Apple users love their devices, Android users not so much

March 12, 2013 12:20 PM EDT

Yet more evidence proves the biggest difference between Apple [AAPL] iOS and Android users is that iPhone and iPad people actually use their devices, while the majority of Google-driven 'Droids don't seem to use them at all.

[ABOVE: Apple's latest iPhone ads picked up some interest this morning. It follows the format of the current iPad ad campaign.]

iOS users are active users

This is a significant difference between the two platforms that has been suggested by numerous surveys from online metrics and advertising networks since the platform wars began. Survey after survey suggests that despite the difference in their user populations, iPhone users are the most actively engaged in what their devices can do.

The latest data from video services firm, Ooyala, shows that iOS users spend twice as much time watching video on their devices than do Android users. That's remarkable when you consider that Android outsold iOS by three-to-one last year, according to IDC.

Why is this happening? There's numerous explanations as to why, perhaps the most convincing being that due to the highly competitive nature of the smartphone industry and the price-conscious competition between Android device vendors, many of us have ended up on that platform simply because we could get a cheaper (or even free) smartphone.

Developers want active users

That’s interesting from another point of view -- developers. Developers have long known that Apple's a far more profitable platform to develop for; while Android just doesn't deliver the same velocity of app downloads.

That's a big deal for Android because as apps become more widely adopted it's likely we'll see key services and retail destinations offering apps to reach their audience. Stop to consider this and it seems reasonable to imagine the nature of these apps will be defined by the habits of the most active users. In other words, apps will continue to debut on iOS first, because people use the apps on that platform. This also means Apple maintains the developer advantage, because its users are more active.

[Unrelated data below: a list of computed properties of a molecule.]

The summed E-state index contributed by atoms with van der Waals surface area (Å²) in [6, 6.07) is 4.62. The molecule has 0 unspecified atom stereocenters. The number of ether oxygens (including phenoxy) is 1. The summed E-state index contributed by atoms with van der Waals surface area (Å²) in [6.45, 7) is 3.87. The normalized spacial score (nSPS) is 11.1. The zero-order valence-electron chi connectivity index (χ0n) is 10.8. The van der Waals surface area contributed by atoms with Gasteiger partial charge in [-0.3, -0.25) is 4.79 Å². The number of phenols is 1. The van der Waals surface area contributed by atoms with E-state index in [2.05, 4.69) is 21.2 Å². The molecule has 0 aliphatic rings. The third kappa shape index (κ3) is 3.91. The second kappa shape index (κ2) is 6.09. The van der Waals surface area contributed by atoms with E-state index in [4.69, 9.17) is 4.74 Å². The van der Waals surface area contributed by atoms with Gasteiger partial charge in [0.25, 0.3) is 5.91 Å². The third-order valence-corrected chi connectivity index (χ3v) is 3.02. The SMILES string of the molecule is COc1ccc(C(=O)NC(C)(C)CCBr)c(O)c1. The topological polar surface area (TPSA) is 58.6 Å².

[ABOVE: The second latest Apple ad. Same basic format. Bit bland.]

The fact that Android devices are available at different prices and with different sets of features is great when it comes to democratising the smartphone space, ensuring utilitarian provision of these devices to the greatest possible market.

Everyone should be able to get hold of a mobile device like this, if only because an increasing number of energy utilities and local governance operations are handled via smartphone. Lack of access to these technologies threatens to create a nation within a nation of digital have-nots. This means Germany recently decided that access to the Internet constitutes a basic human right.

Market reports don't tell the story

The down side is that Android devices -- while prevalent -- are available for very cheap or free, and while the low-end devices are sold as "smart" phones, these suffer limited feature sets, high fault and return rates, and don't necessarily deliver the experience new users might expect, reducing their expectation of smartphones in general.

The disconnect between the activity and engagement levels of iOS users and their devices and the populace but not interested Android brethren suggests that existing market share analysis is skewed. There's clearly a market for low end Androids from various companies, but usage patterns, price, and feature sets are not comparable to sales of devices at the high end (which obviously includes an iPhone or some Galaxy devices).

In order to gain a more accurate understanding of user engagement patterns, it seems the market share data needs to be able to separate high end Android devices (which truly compete with iPhones) from low end ones. That exercise may be worth exploring because it would give Android developers a more accurate impression of activity levels among high end Android users, and enable a more convincing contrast between engagement levels of iPhone and other smart platforms.

Right now, however, it appears iOS users are more active, happier, and more loyal to the platform, which also offers them the lowest failure and breakage rates in the industry. iOS is also more likely to host the most exciting apps first, simply because iOS people are actively engaged. And, of course, it's more secure. Android's advantage is that it is inherently subsidized. 

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